My name is Beatrice and I live in California. I was pleased to discover that my carbon footprint was lower than the average Americans but it was still much higher than the average world wide. There is a lot I can do to decrease my footprint but I am not willing to change everything. For insistence, I live too far from school to walk but I could start a carpool system in my neighborhood. And while I enjoy long showers too much to shorten them, I will definitely switch out all my incandescent light bulbs for florescent. At the moment I have only incandescent in my house which made the biggest impact on my footprint.
I have also been seriously considering becoming a vegetarian. It seems to only have positive outcomes. I will be lowering the amount of carbon I produce and I’ll be a healthier person. While this seems ideal, I am still very much attached to eating hamburgers and bacon so this change would be difficult.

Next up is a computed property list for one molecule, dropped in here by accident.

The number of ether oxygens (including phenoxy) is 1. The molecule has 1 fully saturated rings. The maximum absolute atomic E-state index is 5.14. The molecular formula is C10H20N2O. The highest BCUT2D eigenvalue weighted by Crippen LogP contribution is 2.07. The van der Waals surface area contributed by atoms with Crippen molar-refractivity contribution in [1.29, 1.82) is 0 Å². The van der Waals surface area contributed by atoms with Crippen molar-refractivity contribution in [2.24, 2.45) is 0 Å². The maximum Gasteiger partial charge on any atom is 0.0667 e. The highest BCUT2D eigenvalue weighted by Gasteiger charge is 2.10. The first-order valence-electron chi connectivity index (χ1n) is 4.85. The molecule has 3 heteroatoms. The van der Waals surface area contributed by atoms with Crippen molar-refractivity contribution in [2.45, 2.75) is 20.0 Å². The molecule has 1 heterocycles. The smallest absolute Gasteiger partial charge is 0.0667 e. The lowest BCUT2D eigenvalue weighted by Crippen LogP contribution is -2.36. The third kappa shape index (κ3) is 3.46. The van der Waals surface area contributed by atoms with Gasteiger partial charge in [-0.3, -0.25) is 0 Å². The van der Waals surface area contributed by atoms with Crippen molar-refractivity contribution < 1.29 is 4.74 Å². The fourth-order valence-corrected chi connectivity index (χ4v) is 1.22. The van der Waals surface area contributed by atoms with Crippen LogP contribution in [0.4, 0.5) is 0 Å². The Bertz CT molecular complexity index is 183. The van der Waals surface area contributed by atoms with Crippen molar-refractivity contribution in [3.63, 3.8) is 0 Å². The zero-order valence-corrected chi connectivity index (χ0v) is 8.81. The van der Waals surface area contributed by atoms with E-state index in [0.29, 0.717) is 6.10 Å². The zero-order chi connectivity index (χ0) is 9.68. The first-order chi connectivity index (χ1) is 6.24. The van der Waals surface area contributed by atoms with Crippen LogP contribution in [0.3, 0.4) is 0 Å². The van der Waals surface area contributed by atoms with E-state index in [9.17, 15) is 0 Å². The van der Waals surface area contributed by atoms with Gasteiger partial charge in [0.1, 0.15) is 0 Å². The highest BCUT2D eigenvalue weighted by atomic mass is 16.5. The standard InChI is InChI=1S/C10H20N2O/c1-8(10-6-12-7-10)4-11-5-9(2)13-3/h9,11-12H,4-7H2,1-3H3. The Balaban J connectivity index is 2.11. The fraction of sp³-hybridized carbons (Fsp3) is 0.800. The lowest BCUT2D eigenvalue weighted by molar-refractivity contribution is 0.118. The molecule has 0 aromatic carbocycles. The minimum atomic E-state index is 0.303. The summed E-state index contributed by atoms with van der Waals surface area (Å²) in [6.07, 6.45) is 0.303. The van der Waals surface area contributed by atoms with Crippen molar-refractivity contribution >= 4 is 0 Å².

Beatrice L-USA
Comments (1)
  • Elizabeth H-America Elizabeth H-America Oct. 17, 2013
    Beatrice I was also pleased my carbon footprint wasn't too high and I defiantly don't want to shorten my showers. I think carpooling is a good idea and I already do with one person but there are many more people in my neighborhood I could ask to carpool with us.
    I have also been thinking about becoming vegetarian, I like some meats so it might be difficult but I feel like I will be a much healthier person if I become vegetarian. It will also help reduce my carbon footprint!

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Discussions Discussion Food & hunger
Karina L-USA, Oct. 11, 2013